Oh Greece, the place that captured my heart and sparked the travel bug that has led me to follow my dream of traveling the world. Whether it was those bluer than blue seas, white buildings, or archaeological sites, Greece holds a special place in my heart. And if you are into experiencing all types of cultural, Greece should be right at the top of your list.
Greece boasts eighteen UNESCO cultural sites spread across the entire country.
So if you want to experience the Mediterranean, the mainland, or the northern providence, you can take your pick. They also span different time periods of Greece so you get peak into the varied history of Greece. But here are my top three sites not only because of their historical significance but also their unique stories.
Whatever you could want, you can find it in Corfu. It has the beautiful combination of Greek and Venetian architecture and culture. Corfu sits right off the west coast of Greece in the Ionian Sea and saw its allegiance change hands from Greece to Venice and back to Greece again. These changes can be seen in the architecture in the Old Town and the general feel of the island. It was also one of my absolute favorite places I went while I was in Greece.
The views from the island are amazing!
Go ahead and take a walk around the UNESCO recognized Old Town and you will feel like you are walking in a northern Italian city instead of a Grecian one. You can get lost in the winding and narrow streets but you will never be bored with the various colors of the buildings.
Also check out the Old Fortress of Corfu, which was built during the Venetian allegiance and it will transport you to medieval times. But that’s what makes Corfu so amazing! It’s a beautiful combination of Greece and Venice. Corfu also boasts some amazing views off of its cliffs and beaches.
If you want to see the best view of the island go check out the Achilleion, the summer palace built for the Empress Elizabeth of Austria in 1889.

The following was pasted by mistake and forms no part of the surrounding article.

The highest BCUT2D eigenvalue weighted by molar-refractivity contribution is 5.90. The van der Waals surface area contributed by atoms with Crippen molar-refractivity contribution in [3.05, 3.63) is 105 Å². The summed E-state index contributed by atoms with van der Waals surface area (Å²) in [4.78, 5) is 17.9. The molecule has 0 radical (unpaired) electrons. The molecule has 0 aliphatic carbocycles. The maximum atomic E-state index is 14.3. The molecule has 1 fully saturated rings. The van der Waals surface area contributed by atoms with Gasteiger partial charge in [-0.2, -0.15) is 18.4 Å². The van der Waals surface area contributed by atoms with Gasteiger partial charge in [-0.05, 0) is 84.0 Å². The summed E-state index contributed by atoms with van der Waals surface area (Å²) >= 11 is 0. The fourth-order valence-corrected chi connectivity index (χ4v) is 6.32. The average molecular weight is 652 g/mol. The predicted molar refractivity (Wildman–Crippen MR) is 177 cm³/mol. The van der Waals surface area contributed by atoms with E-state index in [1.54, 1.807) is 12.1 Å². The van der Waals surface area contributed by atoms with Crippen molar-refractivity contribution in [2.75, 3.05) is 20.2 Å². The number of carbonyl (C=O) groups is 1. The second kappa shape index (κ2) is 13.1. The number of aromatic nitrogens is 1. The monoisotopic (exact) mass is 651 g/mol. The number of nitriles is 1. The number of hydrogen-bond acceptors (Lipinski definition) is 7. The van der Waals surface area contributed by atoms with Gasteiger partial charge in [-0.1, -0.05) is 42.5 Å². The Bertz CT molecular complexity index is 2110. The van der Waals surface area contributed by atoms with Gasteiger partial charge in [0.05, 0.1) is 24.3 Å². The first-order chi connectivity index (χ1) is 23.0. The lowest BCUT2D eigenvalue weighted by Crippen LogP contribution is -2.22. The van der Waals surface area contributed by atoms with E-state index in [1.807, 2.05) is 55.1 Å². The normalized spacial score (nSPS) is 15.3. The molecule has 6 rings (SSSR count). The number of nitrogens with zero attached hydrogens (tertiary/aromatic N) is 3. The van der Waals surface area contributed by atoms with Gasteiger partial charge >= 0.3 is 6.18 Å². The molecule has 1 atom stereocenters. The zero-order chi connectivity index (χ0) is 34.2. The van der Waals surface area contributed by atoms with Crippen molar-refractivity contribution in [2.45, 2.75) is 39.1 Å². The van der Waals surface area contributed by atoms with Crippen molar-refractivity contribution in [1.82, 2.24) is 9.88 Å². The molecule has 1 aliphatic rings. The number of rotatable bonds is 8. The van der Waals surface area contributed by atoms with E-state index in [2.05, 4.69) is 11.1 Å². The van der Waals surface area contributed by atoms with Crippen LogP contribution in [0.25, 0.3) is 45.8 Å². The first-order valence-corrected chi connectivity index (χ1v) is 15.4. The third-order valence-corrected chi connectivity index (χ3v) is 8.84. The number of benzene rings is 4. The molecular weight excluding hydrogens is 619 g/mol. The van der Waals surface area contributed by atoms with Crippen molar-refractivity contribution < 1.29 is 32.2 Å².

BOOK A TOUR: Corfu: 5-Hour Private Corfu & Achillion Palace Tour
Thessalonika (or Thessaloniki) is the second largest city in Greece and its northern capital. However, while you may be expecting white buildings with blue tops you may be surprised to learn that Thessalonika is a little different than the rest of Greece.
That difference stems from its history of Byzantine occupation. Byzantine occupation began in the second and third centuries and Thessalonica became the eastern capital for the Byzantine Empire and the second largest city behind Constantinople.
One of the most interesting things I found about the city was how you could walk through an ancient Greek monument right into a Byzantine monument or church. Also, if you are looking for a city that is less touristy than Athens, then this is your spot.
Since it is in northern Greece most tourists don’t venture here so you are able to experience the culture of Greece and are dealing with locals almost 100% of the time. There is also an amazing gyro place that if I am ever able to go back I will be hitting up, those gyros were the size of my face!
READ MORE: Byzantine and Post-Byzantine Churches in Thessaloniki
MAP: Thessaloniki UNESCO sites
BOOK A TOUR: Thessaloniki Hop-on Hop-off Sightseeing Bus Tour
The Acropolis is one of the most iconic historical sites in the world. And when I saw it for the fist time, I admittedly almost started crying, seeing this was one of my top three things on my own bucket list and it sure didn’t disappoint.
The Acropolis sits in the middle of Athens and stands out like a banner for the historical significance Greece provided to the world. The better-known buildings of the Acropolis were developed in the fifth century BC by Pericles and took most of that century to build. The Acropolis was developed as a religious center highlighting the gods and goddesses from Greek mythology and their impact on daily Athenian life and each building has its own story.
The main buildings on the Acropolis are the Parthenon, the Erechtheion, the Temple of Nike, and the Propylaia. And considering these are all still standing after over 2,400 years is astounding, especially considering the Parthenon had part of it blown up when soldiers decided to store weapons there. Not good.
Also if you want to see all of Greece just take a short walk to the edge of the Acropolis and you will see an amazing 350 degree view of Greece.
READ MORE: The Acropolis of Athens
BOOK A TOUR: Acropolis Skip-The-Line Walking Tour
Guest Post by…
Chris is a beginning travel blogger who is getting ready to travel full time in October of 2017 and sharing her experiences and lessons she’s learned on her blog, Wandering Feathers. After two years of working in the legal world, she decided a desk job wasn’t for her and is leaving everything behind to travel solo across the world and letting her feet take her wherever she needs to go.
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